Many will have seen Robinson banging the windows of the glass cubicle at the back of the West Stand either in frustration or joy at events unfolding on the pitch. Passion would be the obvious explanation for such actions and the emotional side of Robinson is certainly a strong element of Engage, The Fall and Rise of Matt Hampson, which tells the story of a 20-year-old prop forward who suffered a broken neck in a collapsed scrum and, as well as being paralysed and rendered tetraplegic, continues to require a ventilator to breathe.
At the time, March 15, 2005, Hampson was training with his national under-21s for a match against Scotland under-21s and Robinson was England’s senior coach.
While the book highlights friction between the Hampson family and the English governing body over the extent of their responsibility for care provision, Robinson is not only exempt from criticisms but painted as caring and compassionate – and perhaps the only such figure in a Twickenham hierarchy who, at worst, are portrayed as not exactly enamoured by the prospect of having a totem to what can go wrong turning up as a high profile guest at major matches.
Part of a letter written by Robinson to Hampson’s parents, reads: “On behalf of the England squad I wanted to write . . . as a father of four myself I can only start to imagine how you must be feeling . .. if there is anything I can do to help . . . ”
Later, as tensions based on correspondence with the governing body increase, Robinson is recalled in further glowing terms by Mrs Anne Hampson, who says: “I have forwarded a copy of this letter to Andy Robinson who spent an afternoon with us and showed great compassion and empathy.”
Robinson is not the only connection with Edinburgh Rugby as it transpires one of Hampson’s closest friends is David Young, who was a fellow Leicester Tigers prop forward before moving back home. As he looks to develop his career with Leeds having been released by Edinburgh this summer, Young has still to fulfil the considerable potential many feel he possesses.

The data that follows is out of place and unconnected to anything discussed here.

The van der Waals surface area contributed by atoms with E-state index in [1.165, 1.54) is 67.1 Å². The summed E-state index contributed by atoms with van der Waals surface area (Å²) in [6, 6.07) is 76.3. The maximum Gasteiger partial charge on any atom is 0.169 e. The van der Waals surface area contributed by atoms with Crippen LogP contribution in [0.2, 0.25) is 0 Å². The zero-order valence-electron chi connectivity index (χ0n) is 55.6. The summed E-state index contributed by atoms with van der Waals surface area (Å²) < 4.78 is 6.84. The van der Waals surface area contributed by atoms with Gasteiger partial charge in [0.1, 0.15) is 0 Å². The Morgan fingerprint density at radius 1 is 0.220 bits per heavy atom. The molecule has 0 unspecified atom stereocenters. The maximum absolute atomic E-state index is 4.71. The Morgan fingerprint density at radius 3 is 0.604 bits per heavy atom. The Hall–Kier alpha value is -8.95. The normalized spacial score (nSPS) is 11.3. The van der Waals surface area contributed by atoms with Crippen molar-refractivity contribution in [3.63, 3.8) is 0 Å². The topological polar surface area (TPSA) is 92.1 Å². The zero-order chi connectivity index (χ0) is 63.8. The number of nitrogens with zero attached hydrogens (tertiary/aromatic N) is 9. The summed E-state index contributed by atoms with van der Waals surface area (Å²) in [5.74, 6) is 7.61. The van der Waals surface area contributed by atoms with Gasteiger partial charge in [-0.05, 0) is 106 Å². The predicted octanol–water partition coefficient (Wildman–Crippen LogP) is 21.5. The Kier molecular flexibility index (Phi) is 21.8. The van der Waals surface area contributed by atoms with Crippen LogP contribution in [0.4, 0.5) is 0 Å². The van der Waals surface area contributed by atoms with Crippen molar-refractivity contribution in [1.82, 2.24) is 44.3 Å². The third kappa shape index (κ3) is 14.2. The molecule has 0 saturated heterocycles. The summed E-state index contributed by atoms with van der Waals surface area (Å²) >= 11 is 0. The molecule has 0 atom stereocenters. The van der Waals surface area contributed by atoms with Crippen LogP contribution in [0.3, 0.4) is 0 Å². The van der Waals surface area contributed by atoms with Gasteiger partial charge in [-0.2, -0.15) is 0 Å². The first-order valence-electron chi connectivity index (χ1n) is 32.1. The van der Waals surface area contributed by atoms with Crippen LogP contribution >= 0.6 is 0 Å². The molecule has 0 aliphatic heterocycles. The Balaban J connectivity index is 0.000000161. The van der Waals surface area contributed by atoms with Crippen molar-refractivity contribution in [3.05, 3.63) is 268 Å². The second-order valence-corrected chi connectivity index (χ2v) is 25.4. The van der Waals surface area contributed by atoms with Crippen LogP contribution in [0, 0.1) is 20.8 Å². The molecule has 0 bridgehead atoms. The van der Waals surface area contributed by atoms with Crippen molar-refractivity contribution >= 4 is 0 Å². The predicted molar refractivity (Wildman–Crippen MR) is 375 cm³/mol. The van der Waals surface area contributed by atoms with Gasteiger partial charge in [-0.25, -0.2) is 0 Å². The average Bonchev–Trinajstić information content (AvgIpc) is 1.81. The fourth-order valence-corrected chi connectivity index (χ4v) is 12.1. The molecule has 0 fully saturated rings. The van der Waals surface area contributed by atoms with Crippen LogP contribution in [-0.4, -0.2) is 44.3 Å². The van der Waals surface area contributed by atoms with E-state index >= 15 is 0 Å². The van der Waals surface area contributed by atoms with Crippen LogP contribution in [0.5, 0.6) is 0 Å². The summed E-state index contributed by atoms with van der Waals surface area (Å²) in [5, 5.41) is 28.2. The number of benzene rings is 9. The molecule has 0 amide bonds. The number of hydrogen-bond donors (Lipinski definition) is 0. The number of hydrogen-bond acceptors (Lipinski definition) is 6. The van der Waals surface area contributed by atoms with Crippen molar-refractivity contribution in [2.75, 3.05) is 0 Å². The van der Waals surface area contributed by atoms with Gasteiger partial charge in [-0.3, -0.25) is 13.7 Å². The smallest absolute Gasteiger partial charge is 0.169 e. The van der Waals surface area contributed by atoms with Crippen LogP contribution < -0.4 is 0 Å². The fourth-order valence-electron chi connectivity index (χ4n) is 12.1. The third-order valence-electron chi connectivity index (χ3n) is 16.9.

We can only speculate on what impact the horrendous injury sustained by his pal might have had on Young and every other player for that matter.
For, while Hampson through his ghost writer, Paul Kimmage, is committed to stressing the positives of how he comes to terms with adversity and eventually gets on with his life from a wheelchair – starting a business and coaching at club level – any rugby person in particular cannot fail to question some of the great game’s values and conclude “but for the grace of God”.
Such an assertion is prompted by not only a graphic description of the near fatal scrum collapse which resulted in a neck dislocation that trapped his spinal cord but particularly disturbing submissions to an inquiry by some of the game’s luminaries about what are euphemistically described as the front row’s “dark arts”.
Old hands will say such an approach is required to succeed and, more importantly, survive with the risk ever-present – though minimised in order to sell rugby to participants and spectators as a combative and highly charged pursuit.
Over the next few weeks as the World Cup unfolds there will be plenty of examples of this.
At least we can take some comfort from knowing the man calling the shots for Scotland has demonstrated through his actions in the direst of circumstances a true sense of perspective when it comes to sport – win, lose or draw.
One of the most powerful biographies I have read, and not just from a sporting viewpoint, Engage – The Fall and Rise of Matt Hampson, is published by Simon and Schuster at £16.99.